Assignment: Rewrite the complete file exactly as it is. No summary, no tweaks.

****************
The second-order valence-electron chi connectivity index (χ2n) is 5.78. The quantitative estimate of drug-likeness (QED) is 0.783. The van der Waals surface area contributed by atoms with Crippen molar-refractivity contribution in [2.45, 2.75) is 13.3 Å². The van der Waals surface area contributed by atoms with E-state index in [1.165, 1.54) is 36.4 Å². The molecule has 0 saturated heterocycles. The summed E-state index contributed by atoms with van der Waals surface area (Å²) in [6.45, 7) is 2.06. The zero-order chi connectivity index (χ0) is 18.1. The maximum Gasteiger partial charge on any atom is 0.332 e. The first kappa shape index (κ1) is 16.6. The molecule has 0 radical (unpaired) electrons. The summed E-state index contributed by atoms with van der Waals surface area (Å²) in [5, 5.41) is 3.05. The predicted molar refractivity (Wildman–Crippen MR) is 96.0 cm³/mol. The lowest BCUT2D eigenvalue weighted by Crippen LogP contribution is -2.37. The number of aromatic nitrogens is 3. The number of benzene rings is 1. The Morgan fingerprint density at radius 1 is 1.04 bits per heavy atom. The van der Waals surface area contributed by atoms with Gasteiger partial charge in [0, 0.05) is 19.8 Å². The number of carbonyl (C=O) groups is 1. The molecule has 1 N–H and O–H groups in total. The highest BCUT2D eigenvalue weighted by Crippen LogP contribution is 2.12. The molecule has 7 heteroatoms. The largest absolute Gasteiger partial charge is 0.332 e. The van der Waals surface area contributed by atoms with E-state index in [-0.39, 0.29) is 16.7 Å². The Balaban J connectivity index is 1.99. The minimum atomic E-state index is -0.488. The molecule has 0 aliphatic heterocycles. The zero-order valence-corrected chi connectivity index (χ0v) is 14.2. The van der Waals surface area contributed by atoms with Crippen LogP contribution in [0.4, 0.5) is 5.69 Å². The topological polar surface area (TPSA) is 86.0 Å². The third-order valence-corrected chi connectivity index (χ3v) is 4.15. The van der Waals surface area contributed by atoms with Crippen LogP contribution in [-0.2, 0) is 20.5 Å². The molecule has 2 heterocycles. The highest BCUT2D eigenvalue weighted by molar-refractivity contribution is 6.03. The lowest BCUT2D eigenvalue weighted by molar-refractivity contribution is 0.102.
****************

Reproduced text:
The second-order valence-electron chi connectivity index (χ2n) is 5.78. The quantitative estimate of drug-likeness (QED) is 0.783. The van der Waals surface area contributed by atoms with Crippen molar-refractivity contribution in [2.45, 2.75) is 13.3 Å². The van der Waals surface area contributed by atoms with E-state index in [1.165, 1.54) is 36.4 Å². The molecule has 0 saturated heterocycles. The summed E-state index contributed by atoms with van der Waals surface area (Å²) in [6.45, 7) is 2.06. The zero-order chi connectivity index (χ0) is 18.1. The maximum Gasteiger partial charge on any atom is 0.332 e. The first kappa shape index (κ1) is 16.6. The molecule has 0 radical (unpaired) electrons. The summed E-state index contributed by atoms with van der Waals surface area (Å²) in [5, 5.41) is 3.05. The predicted molar refractivity (Wildman–Crippen MR) is 96.0 cm³/mol. The lowest BCUT2D eigenvalue weighted by Crippen LogP contribution is -2.37. The number of aromatic nitrogens is 3. The number of benzene rings is 1. The Morgan fingerprint density at radius 1 is 1.04 bits per heavy atom. The van der Waals surface area contributed by atoms with Gasteiger partial charge in [0, 0.05) is 19.8 Å². The number of carbonyl (C=O) groups is 1. The molecule has 1 N–H and O–H groups in total. The highest BCUT2D eigenvalue weighted by Crippen LogP contribution is 2.12. The molecule has 7 heteroatoms. The largest absolute Gasteiger partial charge is 0.332 e. The van der Waals surface area contributed by atoms with E-state index in [-0.39, 0.29) is 16.7 Å². The Balaban J connectivity index is 1.99. The minimum atomic E-state index is -0.488. The molecule has 0 aliphatic heterocycles. The zero-order valence-corrected chi connectivity index (χ0v) is 14.2. The van der Waals surface area contributed by atoms with Crippen LogP contribution in [0.4, 0.5) is 5.69 Å². The topological polar surface area (TPSA) is 86.0 Å². The third-order valence-corrected chi connectivity index (χ3v) is 4.15. The van der Waals surface area contributed by atoms with Crippen LogP contribution in [-0.2, 0) is 20.5 Å². The molecule has 2 heterocycles. The highest BCUT2D eigenvalue weighted by molar-refractivity contribution is 6.03. The lowest BCUT2D eigenvalue weighted by molar-refractivity contribution is 0.102.